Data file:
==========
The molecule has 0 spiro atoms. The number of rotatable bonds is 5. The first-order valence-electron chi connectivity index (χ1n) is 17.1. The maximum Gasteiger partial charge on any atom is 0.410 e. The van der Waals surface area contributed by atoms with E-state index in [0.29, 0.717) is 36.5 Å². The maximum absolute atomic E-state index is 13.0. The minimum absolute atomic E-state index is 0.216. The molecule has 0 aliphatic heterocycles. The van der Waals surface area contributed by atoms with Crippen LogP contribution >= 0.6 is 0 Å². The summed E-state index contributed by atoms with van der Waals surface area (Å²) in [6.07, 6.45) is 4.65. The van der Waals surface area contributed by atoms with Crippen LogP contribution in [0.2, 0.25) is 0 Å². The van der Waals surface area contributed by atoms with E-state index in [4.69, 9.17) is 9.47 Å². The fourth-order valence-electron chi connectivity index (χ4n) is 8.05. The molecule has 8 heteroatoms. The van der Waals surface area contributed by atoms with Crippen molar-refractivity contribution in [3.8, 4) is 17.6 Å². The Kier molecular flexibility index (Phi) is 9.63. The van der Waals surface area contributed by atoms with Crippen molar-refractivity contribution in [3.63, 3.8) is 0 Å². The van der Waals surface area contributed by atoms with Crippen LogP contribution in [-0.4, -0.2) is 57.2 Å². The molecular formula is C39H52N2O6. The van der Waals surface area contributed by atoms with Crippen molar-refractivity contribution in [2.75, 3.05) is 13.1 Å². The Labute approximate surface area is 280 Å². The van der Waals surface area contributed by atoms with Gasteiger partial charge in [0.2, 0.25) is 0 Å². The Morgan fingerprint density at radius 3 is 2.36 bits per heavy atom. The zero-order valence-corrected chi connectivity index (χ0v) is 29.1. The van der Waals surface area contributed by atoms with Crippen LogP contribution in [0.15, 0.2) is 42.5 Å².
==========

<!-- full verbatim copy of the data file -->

The molecule has 0 spiro atoms. The number of rotatable bonds is 5. The first-order valence-electron chi connectivity index (χ1n) is 17.1. The maximum Gasteiger partial charge on any atom is 0.410 e. The van der Waals surface area contributed by atoms with E-state index in [0.29, 0.717) is 36.5 Å². The maximum absolute atomic E-state index is 13.0. The minimum absolute atomic E-state index is 0.216. The molecule has 0 aliphatic heterocycles. The van der Waals surface area contributed by atoms with Crippen LogP contribution >= 0.6 is 0 Å². The summed E-state index contributed by atoms with van der Waals surface area (Å²) in [6.07, 6.45) is 4.65. The van der Waals surface area contributed by atoms with Crippen LogP contribution in [0.2, 0.25) is 0 Å². The van der Waals surface area contributed by atoms with E-state index in [4.69, 9.17) is 9.47 Å². The fourth-order valence-electron chi connectivity index (χ4n) is 8.05. The molecule has 8 heteroatoms. The van der Waals surface area contributed by atoms with Crippen molar-refractivity contribution in [3.8, 4) is 17.6 Å². The Kier molecular flexibility index (Phi) is 9.63. The van der Waals surface area contributed by atoms with Crippen molar-refractivity contribution in [3.63, 3.8) is 0 Å². The van der Waals surface area contributed by atoms with Crippen LogP contribution in [-0.4, -0.2) is 57.2 Å². The molecular formula is C39H52N2O6. The van der Waals surface area contributed by atoms with Crippen molar-refractivity contribution in [2.75, 3.05) is 13.1 Å². The Labute approximate surface area is 280 Å². The van der Waals surface area contributed by atoms with Gasteiger partial charge in [0.2, 0.25) is 0 Å². The Morgan fingerprint density at radius 3 is 2.36 bits per heavy atom. The zero-order valence-corrected chi connectivity index (χ0v) is 29.1. The van der Waals surface area contributed by atoms with Crippen LogP contribution in [0.15, 0.2) is 42.5 Å².